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’Shecession’: Covid-19 reversing gains made for women in workforce

By IOL Reporter Time of article published Mar 8, 2021

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Cape Town – Covid-19 is reversing the important gains made over the last decade for women in the workforce, according to analysis conducted for PwC’s annual Women in Work Index.

In South Africa, the resulting economic fallout has not only disrupted sectors with a larger share of female employment, but it has also increased the existing inequalities of unpaid care and domestic work shouldered by women.

Evidence is emerging globally from the index, which measures female economic empowerment across 33 Organisation for Economic Cooperation and Development (OECD) countries, that the damage from Covid-19 and government response and recovery policies is disproportionately being felt by women.

Before Covid-19 hit, women on average spent six more hours than men on unpaid childcare every week (according to research by UN Women). During Covid-19, women have taken on an even greater share and now spend 7.7 more hours per week on unpaid childcare than men – this ’’second shift’’ equates to 31.5 hours per week; almost as much an extra full-time job.

Progress for women in work could be back at 2017 levels due to Covid-19 by the end of 2021. Covid-19 has increased the unequal burden of care carried by women, causing more women than men to leave the labour market during the pandemic, the PwC Women in Work Index has shown.

The longer this higher burden on women lasts, the more women will leave the labour market permanently, reversing not only progress towards gender equality, but also stunting economic growth.

In order to undo the damage caused by Covid-19 to women in work, even by 2030, progress towards gender equality needs to be twice as fast as its historical rate.

Bhushan Sethi, Joint Global Leader, People and Organisation at PwC, said: “The setbacks that we are experiencing with Covid-19 in terms of the workforce tell a worrisome story. While the impacts are being felt by everyone across the globe, we are seeing women exiting the workforce at a faster rate than men.

’’Women carry a heavier burden than men of unpaid care and domestic work. This has increased during the pandemic, and it is limiting women's time and options to contribute to the economy. In the labour market, more women work in hard-hit human contact-intensive service sectors – such as accommodation and food services, and retail trade. With social distancing and lockdowns, these sectors have seen unprecedented job losses.”

For nine years, countries across the OECD made consistent gains towards women’s economic empowerment. However, due to Covid-19 this trend will now be reversed, with the Index estimated to fall 2.1 points between 2019 and 2021.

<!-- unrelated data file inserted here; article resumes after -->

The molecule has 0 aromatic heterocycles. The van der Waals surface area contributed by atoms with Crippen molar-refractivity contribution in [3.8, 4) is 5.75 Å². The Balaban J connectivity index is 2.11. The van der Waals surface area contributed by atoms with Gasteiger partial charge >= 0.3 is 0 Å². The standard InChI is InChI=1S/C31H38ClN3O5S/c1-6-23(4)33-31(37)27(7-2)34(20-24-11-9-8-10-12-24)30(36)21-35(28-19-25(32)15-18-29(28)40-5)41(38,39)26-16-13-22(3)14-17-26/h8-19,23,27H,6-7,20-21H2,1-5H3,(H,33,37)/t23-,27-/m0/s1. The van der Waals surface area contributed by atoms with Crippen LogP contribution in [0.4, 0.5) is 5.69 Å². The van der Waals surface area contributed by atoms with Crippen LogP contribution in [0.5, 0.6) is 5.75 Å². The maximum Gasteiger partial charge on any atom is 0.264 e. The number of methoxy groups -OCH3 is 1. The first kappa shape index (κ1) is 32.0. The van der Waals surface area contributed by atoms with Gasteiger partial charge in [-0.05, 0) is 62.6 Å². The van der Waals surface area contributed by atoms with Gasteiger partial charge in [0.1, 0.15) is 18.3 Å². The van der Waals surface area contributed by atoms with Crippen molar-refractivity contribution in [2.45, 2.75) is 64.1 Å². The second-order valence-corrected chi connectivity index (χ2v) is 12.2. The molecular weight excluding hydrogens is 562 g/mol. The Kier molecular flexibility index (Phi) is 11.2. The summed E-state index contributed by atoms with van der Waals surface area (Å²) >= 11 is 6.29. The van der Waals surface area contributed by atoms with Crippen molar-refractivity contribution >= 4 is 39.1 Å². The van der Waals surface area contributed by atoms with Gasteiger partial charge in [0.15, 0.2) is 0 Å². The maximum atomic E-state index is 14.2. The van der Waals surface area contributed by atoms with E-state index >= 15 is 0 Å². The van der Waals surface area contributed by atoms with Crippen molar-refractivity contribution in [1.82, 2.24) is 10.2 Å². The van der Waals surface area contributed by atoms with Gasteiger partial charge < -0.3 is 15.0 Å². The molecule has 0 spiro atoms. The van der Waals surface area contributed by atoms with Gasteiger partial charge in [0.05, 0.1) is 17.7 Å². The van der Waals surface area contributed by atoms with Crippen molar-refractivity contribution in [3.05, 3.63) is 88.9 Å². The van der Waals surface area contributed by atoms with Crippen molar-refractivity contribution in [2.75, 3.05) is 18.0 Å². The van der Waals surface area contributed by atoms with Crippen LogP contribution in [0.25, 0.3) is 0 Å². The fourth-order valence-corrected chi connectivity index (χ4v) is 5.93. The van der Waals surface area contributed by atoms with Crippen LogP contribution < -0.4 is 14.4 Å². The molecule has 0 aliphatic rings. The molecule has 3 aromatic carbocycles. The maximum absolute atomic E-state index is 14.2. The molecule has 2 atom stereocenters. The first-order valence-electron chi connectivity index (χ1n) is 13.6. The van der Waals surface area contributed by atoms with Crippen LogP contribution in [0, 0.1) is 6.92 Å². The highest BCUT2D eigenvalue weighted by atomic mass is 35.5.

In the US, the female unemployment rate increased sharply from 4% in March 2020 to 16% in April 2020. The female unemployment rate stayed high for the remainder of 2020, ending the year in December 2020 at 6.7%, 3 percentage points higher than in December 2019.

Anastacia Tshesane, Transformation, Diversity & Inclusion Leader for PwC Southern Africa, said: “International Women’s Day 2021 is an opportunity for us to consider and reflect on how women in the workplace have been affected by the economic conditions and changes brought on by Covid-19.

’’The pace of progress towards gender equality across the African continent was slow to begin with and Covid-19 threatens to reverse the important gains that have been made in the last decade.

’’It is clear that negative impacts of the pandemic are disproportionately being felt by women and that the full impact of the pandemic on women in work is still to be realised. It is imperative, however, that governments, businesses and other stakeholders take steps to address this.”

Lullu Krugel, Chief Economist for PwC Strategy, said: Although PwC’s study focuses primarily on women in OECD countries, there are similar patterns in South Africa, where women are largely bearing the brunt of unemployment as a result of the Covid-19 pandemic.

’’The Covid-19 pandemic has disrupted hundreds of thousands of women’s lives, as well as putting a damper on years of progress around gender equality. This is largely due to the economic sectors that women work in, which have little incentives and protective measures when it comes to unemployment.

“The resulting economic fallout has not only disrupted sectors with a larger share of female employment, but it has also increased the existing inequalities of unpaid care and domestic work shouldered by women.

’’If action is not taken to address these challenges, there’s a risk that more women will leave or reduce their participation in the labour market permanently, reversing progress towards gender equality and stunting economic growth.

“Improving female participation in the labour market will have a significant impact on the economy. There are huge benefits from getting more women in productive, well paid jobs.”

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